Status: 25/09/2023, 17:24 p.m.
French President Emmanuel Macron wants to withdraw French forces from Niger. © François Walschaerts/AP/dpa
Mali, Burkina Faso, Niger: French soldiers are once again leaving a Sahel state after coup plotters broke off cooperation. The withdrawal will have consequences - perhaps also for the Bundeswehr.
Two months after the military coup in Niger, the former colonial power France is forced to withdraw its troops from the West African country. As a result, their influence in the region continues to dwindle. By the end of the year, the approximately 1500 French soldiers are to return home from the country, as French President Emmanuel Macron announced yesterday evening. The Bundeswehr also has soldiers in Niger. What the withdrawal of French troops means for them is still unclear.
"We are now waiting for further developments," said Defense Minister Boris Pistorius (SPD) today. The air transport base in Niamey, with its 100 German soldiers, is important for the withdrawal from neighboring Mali, he said. "We are watching. We stay on the ball. We have safety in mind. We don't see any need for action now, today." The U.S. government has not yet made a decision on how it will behave with regard to its troops stationed in Niger.
Last ally in the region
At the end of July, the military led by the new ruler General Abdourahamane Tiani deposed President Mohamed Bazoum in Niger. The ex-colonial power France, the EU, the USA, the African Union and neighbouring states, among others, are calling for a return to constitutional order. The country, which has a population of around 26 million, was the last democratic ally of the United States, France and other European countries in the fight against terrorism in the region, where jihadists are spreading more and more. For France, the country's large uranium deposits also played an important role. Niger is also a central migration route via Libya to Europe.
The withdrawal may have been the only way out of the impasse for France as a result of the coup d'état in Niger. Military cooperation came to a standstill, and the putschists then unilaterally terminated it and also demanded the withdrawal of the French ambassador. Although France did not tire of declaring that Bazoum was still the legitimate ruler and that it did not recognize the demands of the coup plotters, it nevertheless found itself in a deadlock. "We are not there to be hostages of the coup plotters in some way," Macron said.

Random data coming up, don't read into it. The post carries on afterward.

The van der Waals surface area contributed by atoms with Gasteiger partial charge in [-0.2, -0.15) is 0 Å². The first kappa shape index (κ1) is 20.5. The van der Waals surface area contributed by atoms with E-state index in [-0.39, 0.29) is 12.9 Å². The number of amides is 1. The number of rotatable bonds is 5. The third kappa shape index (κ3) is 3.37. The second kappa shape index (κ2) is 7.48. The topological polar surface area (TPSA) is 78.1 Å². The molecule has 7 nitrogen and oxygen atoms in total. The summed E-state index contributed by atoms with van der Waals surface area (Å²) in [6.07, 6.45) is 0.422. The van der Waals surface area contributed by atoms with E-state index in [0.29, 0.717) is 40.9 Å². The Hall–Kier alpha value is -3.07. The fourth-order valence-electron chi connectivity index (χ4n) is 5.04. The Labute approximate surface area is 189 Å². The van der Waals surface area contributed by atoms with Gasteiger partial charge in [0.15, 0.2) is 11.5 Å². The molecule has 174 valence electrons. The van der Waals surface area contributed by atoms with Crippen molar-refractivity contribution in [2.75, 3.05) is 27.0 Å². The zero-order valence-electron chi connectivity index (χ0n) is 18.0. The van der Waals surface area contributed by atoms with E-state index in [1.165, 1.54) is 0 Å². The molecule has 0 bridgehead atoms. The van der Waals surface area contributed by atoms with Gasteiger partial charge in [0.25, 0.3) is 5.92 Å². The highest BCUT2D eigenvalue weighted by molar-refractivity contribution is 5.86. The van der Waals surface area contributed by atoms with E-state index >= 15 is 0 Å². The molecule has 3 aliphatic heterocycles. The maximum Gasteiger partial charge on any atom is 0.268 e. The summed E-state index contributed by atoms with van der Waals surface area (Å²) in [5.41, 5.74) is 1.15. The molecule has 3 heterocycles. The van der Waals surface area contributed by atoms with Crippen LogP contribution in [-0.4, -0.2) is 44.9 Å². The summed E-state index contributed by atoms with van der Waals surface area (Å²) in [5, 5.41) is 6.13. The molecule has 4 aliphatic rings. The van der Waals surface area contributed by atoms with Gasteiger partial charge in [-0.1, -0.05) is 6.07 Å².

Years of spiral of violence
The situation is not new for the French. They had already been forced out of the countries after military coups in neighboring Mali and Burkina Faso. The withdrawal from Niger means a further loss of influence for France - even though the former colonial power tried to respond more closely to local needs in Niger after the bitter experience in Mali.
In fact, the security situation in Niger was the only one of the three countries to have improved somewhat. In Mali, on the other hand, Islamist terror has only worsened since the deployment of Russian mercenaries. But a spiral of violence that has lasted for years has caused great mistrust among the populations of the states. The economic dependence on the ex-colonial power is also causing frustration. In addition, there is propaganda from Moscow, which reinforces anti-French sentiment out of self-interest. Russian flags can also be seen at demonstrations in the Nigerien capital Niamey against the presence of the French.
"Neo-colonialist forces no longer welcome"
"It is positive that Macron understood that the withdrawal of French troops was inevitable," said the Konrad Adenauer Foundation's regional office head for the Sahel, Ulf Laessing. "The coup plotters had drawn their legitimacy from a campaign against the French troops and the ambassador from Paris. That is no longer the case." The junta in Niamey celebrated the announcement as a "new step towards Niger's sovereignty". "Imperialist and neo-colonialist forces are no longer welcome on our national territory," it said yesterday.
At the same time, however, the fight against Islamist terrorist groups in the region is likely to become more difficult, Laessing said. "The Germans and other EU countries only helped with equipment and training. Despite all the criticism of France, it has to be said that only Paris was ready to actively fight." At the beginning of the year, the EU launched a new military partnership mission in Niger. The Bundeswehr was previously involved in the training of Nigerien special forces. It also operates an air transport base in Niamey, which is the hub for the withdrawal of more than 850 troops after the end of the UN peacekeeping mission in neighbouring Mali.
France's key partner in Chad
There is now speculation as to whether some of the French soldiers could be transferred from Niger to neighbouring Chad. The French General Staff said that no details of the withdrawal could be given at the moment. So far, around 1000 French soldiers are stationed in Chad. It is true that Chad is also led by a military government that has postponed elections and bloodily suppressed protests. A large part of the population also does not speak well of France. However, interim President General Mahamat Idriss Déby Itno is - like his father before him - an important partner of France.
French soldiers in Niamey. French President Emmanuel Macron has announced the end of military cooperation with Niger. © Jerome Delay/AP
In West Africa, France will continue to have troops in Senegal and Côte d'Ivoire. In addition, there are French soldiers in Gabon, Central Africa, where a military coup toppled the ruling family that has ruled for decades in August, and in Djibouti, East Africa. In total, there are more than 3000,<> troops in the four countries who can support missions if necessary. Paris also participates in international missions. Dpa